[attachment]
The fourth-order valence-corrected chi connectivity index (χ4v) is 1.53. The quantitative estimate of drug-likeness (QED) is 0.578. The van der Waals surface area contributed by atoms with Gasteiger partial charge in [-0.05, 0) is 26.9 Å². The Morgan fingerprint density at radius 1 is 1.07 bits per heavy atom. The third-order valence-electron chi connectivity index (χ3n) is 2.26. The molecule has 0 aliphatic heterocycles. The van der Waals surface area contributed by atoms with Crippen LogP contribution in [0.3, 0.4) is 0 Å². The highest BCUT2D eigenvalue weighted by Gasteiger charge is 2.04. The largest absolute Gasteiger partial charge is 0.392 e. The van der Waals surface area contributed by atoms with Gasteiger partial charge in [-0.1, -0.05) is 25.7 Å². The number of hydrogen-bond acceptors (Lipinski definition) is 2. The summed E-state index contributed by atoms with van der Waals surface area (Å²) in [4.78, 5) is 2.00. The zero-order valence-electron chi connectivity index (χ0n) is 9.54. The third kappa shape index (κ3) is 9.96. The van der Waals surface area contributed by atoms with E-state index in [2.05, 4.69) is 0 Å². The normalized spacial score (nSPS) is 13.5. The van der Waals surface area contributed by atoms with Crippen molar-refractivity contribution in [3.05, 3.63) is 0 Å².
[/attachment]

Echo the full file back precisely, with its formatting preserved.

The fourth-order valence-corrected chi connectivity index (χ4v) is 1.53. The quantitative estimate of drug-likeness (QED) is 0.578. The van der Waals surface area contributed by atoms with Gasteiger partial charge in [-0.05, 0) is 26.9 Å². The Morgan fingerprint density at radius 1 is 1.07 bits per heavy atom. The third-order valence-electron chi connectivity index (χ3n) is 2.26. The molecule has 0 aliphatic heterocycles. The van der Waals surface area contributed by atoms with Crippen LogP contribution in [0.3, 0.4) is 0 Å². The highest BCUT2D eigenvalue weighted by Gasteiger charge is 2.04. The largest absolute Gasteiger partial charge is 0.392 e. The van der Waals surface area contributed by atoms with Gasteiger partial charge in [-0.1, -0.05) is 25.7 Å². The number of hydrogen-bond acceptors (Lipinski definition) is 2. The summed E-state index contributed by atoms with van der Waals surface area (Å²) in [4.78, 5) is 2.00. The zero-order valence-electron chi connectivity index (χ0n) is 9.54. The third kappa shape index (κ3) is 9.96. The van der Waals surface area contributed by atoms with E-state index in [2.05, 4.69) is 0 Å². The normalized spacial score (nSPS) is 13.5. The van der Waals surface area contributed by atoms with Crippen molar-refractivity contribution in [3.05, 3.63) is 0 Å².